Chvrches have been spreading the gospel of bright, shiny crystalline synth-pop from cloudy gloomtown Glasgow, Scotland for more than a decade now. They’ve taken a slightly Goth-y detour with their latest, “Screen Violence,” a horror movie concept record with a guest spot from King Goth himself, Robert Smith of The Cure, on “How Not to Drown.” Oh, and they got a remix by legendary horror movie director and synthesizer soundtrack pioneer, John Carpenter (“The Thing”). Chvrches seem to be at a crossroads and have pulled ever-so-slightly back into Depeche Mode/New Order territory, instead of going all-out for pop-star ubiquity.

Photo courtesy of Caribou’s Instagram.
Photo courtesy of Caribou’s Instagram.

Nov. 26, Caribou: Roxian Theatre, McKees Rocks

Dan Snaith has spent a decade designing swirling, blurry, psychedelic sample-laden electronic music — changing from one ultra-Canadian moniker (Manitoba) to another (Caribou). He’s known for meticulous, fussed over studio productions, then messy, unpredictable interpretations of those same songs live. His own falsetto vocals are showcased on some tracks and fade away completely on others.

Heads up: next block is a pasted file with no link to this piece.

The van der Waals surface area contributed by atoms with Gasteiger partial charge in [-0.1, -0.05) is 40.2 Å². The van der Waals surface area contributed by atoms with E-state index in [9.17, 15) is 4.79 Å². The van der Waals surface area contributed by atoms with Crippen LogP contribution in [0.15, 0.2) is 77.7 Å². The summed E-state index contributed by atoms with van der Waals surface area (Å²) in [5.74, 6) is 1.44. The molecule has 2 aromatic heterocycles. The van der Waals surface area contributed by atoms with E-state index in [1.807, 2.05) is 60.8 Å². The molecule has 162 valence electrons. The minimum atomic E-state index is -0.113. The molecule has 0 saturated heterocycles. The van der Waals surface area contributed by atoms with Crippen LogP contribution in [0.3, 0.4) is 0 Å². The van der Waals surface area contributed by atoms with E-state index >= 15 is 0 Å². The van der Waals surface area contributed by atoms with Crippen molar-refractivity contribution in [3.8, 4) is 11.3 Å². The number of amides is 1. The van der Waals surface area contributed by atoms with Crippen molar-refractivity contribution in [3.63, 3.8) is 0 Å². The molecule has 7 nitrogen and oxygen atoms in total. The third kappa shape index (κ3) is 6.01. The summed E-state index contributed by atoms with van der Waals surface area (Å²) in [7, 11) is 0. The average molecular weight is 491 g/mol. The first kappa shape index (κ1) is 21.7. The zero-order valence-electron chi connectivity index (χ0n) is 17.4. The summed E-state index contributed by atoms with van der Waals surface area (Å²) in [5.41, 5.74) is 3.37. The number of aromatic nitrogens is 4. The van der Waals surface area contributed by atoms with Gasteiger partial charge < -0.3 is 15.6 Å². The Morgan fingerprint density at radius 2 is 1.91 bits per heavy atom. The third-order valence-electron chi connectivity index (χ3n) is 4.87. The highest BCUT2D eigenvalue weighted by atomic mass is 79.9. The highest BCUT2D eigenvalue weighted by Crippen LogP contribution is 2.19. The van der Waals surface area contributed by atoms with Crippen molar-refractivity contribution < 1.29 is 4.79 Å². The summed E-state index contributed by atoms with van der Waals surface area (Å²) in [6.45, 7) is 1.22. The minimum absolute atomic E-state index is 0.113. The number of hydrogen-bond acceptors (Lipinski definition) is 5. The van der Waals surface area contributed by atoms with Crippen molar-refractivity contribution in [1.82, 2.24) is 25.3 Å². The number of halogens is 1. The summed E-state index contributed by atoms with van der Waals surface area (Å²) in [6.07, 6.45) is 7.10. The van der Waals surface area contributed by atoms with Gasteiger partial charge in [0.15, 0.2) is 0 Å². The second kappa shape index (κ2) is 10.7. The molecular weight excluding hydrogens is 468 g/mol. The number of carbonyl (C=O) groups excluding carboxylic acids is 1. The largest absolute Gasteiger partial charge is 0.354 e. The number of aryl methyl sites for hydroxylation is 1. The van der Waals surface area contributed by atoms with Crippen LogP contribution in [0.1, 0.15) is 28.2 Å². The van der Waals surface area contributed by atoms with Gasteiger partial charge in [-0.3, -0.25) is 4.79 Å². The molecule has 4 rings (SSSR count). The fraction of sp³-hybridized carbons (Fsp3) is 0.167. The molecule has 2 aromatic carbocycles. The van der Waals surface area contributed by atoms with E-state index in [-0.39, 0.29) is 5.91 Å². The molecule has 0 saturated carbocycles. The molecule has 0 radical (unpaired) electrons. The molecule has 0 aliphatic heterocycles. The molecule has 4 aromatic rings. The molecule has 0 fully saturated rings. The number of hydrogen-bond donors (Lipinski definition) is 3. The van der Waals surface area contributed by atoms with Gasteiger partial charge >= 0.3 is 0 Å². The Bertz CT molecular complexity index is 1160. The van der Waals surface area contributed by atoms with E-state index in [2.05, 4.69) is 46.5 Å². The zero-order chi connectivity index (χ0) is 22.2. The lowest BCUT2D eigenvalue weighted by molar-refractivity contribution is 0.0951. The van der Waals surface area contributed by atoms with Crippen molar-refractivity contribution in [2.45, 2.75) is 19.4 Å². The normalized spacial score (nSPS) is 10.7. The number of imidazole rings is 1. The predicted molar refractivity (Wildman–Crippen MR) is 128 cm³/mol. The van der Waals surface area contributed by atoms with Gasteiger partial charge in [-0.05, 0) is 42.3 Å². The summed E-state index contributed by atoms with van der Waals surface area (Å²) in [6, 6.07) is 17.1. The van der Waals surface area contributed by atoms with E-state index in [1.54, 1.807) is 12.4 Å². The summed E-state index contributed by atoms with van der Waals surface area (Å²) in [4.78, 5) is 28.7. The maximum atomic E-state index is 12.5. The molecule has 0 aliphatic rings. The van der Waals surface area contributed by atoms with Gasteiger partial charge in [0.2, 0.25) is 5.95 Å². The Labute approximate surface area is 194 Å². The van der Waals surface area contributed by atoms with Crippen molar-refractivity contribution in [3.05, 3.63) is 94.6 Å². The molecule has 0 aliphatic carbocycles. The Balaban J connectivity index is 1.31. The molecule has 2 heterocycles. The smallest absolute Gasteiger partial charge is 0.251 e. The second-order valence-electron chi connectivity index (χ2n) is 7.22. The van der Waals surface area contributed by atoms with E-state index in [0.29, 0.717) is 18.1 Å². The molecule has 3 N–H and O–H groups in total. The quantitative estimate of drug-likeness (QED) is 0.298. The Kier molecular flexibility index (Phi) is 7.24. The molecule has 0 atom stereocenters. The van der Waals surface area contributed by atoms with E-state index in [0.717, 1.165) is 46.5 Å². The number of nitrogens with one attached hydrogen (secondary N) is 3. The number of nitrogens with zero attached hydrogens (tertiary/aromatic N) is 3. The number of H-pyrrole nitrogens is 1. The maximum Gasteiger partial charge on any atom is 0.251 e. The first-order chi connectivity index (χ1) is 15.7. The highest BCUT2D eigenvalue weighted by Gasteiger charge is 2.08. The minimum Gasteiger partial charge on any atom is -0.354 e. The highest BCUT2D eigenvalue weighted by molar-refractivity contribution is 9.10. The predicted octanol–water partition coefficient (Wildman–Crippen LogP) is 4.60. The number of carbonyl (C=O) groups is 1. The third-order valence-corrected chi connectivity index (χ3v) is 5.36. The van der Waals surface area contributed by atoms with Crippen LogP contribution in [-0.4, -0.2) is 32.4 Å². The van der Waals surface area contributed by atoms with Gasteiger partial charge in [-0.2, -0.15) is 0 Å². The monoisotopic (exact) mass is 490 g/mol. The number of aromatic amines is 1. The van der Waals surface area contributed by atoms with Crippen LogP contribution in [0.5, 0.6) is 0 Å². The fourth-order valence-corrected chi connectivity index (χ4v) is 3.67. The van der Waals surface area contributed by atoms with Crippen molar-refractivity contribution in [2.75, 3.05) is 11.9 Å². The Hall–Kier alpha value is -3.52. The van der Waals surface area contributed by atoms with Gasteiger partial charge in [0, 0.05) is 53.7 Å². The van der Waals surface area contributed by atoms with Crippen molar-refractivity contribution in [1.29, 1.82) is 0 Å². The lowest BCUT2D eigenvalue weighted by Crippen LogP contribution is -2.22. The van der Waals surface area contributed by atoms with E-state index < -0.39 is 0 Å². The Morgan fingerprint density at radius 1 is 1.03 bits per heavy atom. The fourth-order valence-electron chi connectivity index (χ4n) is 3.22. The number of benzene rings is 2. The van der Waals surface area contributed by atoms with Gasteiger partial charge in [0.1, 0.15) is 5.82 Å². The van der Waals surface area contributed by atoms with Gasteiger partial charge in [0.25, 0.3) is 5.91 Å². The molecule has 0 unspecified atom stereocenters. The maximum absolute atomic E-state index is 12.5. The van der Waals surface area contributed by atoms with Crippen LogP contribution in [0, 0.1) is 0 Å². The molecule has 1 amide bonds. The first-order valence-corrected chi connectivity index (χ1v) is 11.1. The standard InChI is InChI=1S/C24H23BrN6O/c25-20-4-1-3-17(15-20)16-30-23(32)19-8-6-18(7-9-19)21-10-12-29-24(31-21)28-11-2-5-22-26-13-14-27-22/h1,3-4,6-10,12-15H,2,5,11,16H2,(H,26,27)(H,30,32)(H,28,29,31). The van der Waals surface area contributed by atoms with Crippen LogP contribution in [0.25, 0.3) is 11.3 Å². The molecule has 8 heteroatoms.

Nov. 28, Thoth Trio: Alphabet City, North Side

Avant-garde jazz has long had a small, but thriving niche in Pittsburgh and the Thoth Trio have been a persistent presence for decades. Led by free-blowing saxophone powerhouse Ben Opie, the trio calls upon the thunderous rhythmic dexterity of drummer David Throckmorton and bassist Paul Thompson. They play originals and dig deep into the catalogs of Thelonious Monk, Ornette Coleman, Billy Strayhorn and others for improvisational inspiration.

For more things to do, check out 13 November events not to miss in Pittsburgh.

For Halloween ideas, read Best ways to celebrate Halloween in Pittsburgh with spooky food, drinks and activities.

For family events, see Top 10 events for Pittsburgh kids in November.

Michael Machosky

Michael Machosky is a writer and journalist with 18 years of experience writing about everything from development news, food and film to art, travel, books and music. He lives in Greenfield with his wife, Shaunna, and 10-year old son.